Steve Jobs, the late founder of Apple, once famously remarked, “we work with the best painters, poets, and artists who also happen to be the world’s best computer scientists.” Not far from Jobs’ words in spirit is Sravan, an engineer turned Cheriyal artist. He and his brother, Sai Kiran, are among the only four Nakashi families that specialise in Cheriyal school of art. Unique to Telangana, Cheriyal art showcases mythology and folklore narratives, on scrolls rich in motifs. Celebrating the craftsmanship, Rajeshwari Mavvuri, a handloom and handicraft enthuiast from Vizag, takes us through the journey of these artisan brothers.
A thick mixture of tamarind seeds paste, starch, tree gum, sudda matti (white powder) is coated thrice on the fabric. Once the fabric is completely dry, the thick and smooth canvas for the Cheriyal artists is ready. Traditionally, scroll painting was done on a cloth. Slowly but surely, paper became a popular substitute. The artist first draws the outlines and later fills it with natural paints using custom-made brushes made out of squirrel’s hair.
About 400 years ago, the Dhanalakota family — the duo’s forefathers came to a temple town by the name Vemulavada, in present day Telangana. They belonged to the ‘Nakashi’ community. In the good olden days, Nakashis were known to paint for the ballad that was often performed by artists belonging to the Kaki Badagallu caste.
The paintings, more often than not, have been depicting the Hindu mythological stories and contemporary life in the countryside. The original art of Cheriyal has been influenced by Andhra and Telangana culture. The artwork lasted so long that it was bequeathed by the next generation of ballad artists. The artwork seldom needed repairs even when the new owner used it. Only when the families split, they would revisit the Nakashi artisans. However, the longevity of the artwork, fewer consumers and lack of awareness among the public left the artisans with almost no work. Over the years, it appeared as though the art was destined for oblivion.
Consequently, several artisans left the profession. They even took up blue-collar jobs to make their ends meet. Due to lack of work, Dhanalakota Venkata Ramaiah, the great-grandfather of Sravan and Sai Kiran too migrated to Cheriyal. Swimming against the tide, he did not give up on this wonderful art.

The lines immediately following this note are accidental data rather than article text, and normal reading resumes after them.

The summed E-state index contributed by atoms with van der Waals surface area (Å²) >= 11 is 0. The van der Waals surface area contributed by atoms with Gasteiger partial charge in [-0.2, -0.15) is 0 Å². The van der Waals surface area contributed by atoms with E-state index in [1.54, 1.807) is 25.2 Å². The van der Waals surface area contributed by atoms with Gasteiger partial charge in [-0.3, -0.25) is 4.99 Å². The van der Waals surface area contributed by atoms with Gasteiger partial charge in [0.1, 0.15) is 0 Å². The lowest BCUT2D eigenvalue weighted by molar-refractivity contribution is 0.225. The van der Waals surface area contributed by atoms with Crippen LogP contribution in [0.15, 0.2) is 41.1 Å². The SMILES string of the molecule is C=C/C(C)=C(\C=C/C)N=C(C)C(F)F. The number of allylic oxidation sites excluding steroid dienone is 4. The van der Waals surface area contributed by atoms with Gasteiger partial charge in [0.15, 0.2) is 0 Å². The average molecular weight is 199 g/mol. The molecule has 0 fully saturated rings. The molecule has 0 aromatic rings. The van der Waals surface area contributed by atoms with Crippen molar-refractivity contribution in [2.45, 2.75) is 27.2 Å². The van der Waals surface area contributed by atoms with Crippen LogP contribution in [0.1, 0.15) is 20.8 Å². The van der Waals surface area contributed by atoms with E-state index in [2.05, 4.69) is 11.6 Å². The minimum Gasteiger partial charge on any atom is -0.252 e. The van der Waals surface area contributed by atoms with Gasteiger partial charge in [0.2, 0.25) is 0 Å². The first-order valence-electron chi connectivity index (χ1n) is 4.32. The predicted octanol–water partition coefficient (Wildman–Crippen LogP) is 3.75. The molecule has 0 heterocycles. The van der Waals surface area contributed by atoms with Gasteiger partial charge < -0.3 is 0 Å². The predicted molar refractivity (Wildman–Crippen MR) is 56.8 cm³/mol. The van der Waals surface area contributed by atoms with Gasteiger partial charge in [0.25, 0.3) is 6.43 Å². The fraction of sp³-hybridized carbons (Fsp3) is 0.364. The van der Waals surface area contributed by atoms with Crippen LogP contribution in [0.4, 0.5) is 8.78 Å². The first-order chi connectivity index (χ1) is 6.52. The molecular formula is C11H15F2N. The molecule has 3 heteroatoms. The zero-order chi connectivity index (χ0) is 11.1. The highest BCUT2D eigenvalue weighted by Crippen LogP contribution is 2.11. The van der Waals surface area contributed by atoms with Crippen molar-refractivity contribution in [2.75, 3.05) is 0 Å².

Despite suffering from a paralytic stroke, Dhanalakota Venkata Ramaiah would still not budge. He encouraged his children to take up this art form. Years later, his grand son, D Chandraya, lived up to his legacy. Chandraya reached out to a few influencers who could give him a platform to exhibit the art. He successfully conducted workshops across India. Rightly deserving, the Government of India, recognised his hard work and awarded him the National Award in 1983.
The youngest of the Nakashis, Sai Kiran and Sravan, sons of D Chandraya, have learned the art since their childhood. They would come back from school and paint on most days. Sai Kiran has a Master’s degree in Fine Arts while Sravan is an engineer. When asked about what made him choose painting, Sravan quotes, “My grandfather risked almost everything in his life for the sake of art. What reason do I have to forsake it? And, why on earth should anyone do that? Being technically qualified and working in the art space has perks. It is mutually rewarding and enriching.” Just like their father, the brothers do not miss an opportunity to teach and spread the art. They find joy in conducting workshops across the country. Thanks to their medium of education, the English-speaking brothers are now in demand for their workshops.
Staying true to the spirit of Cheriyal artform, the duo experimented and innovated on several fronts. Today, one can find Cheriyal art with a range of props such as masks, handbags, key chains and even mobile covers. The family, as I know, is a happy one in an artsy way. The demand for their work has only gone up in the recent past.
About the Author: Rajeshwari Mavvuri is an active member of Crafts Council of Andhra Pradesh. She endeavours to make a difference to the Indian art and artisans alike. She is just a message away on Instagram: @rajeswarimavuri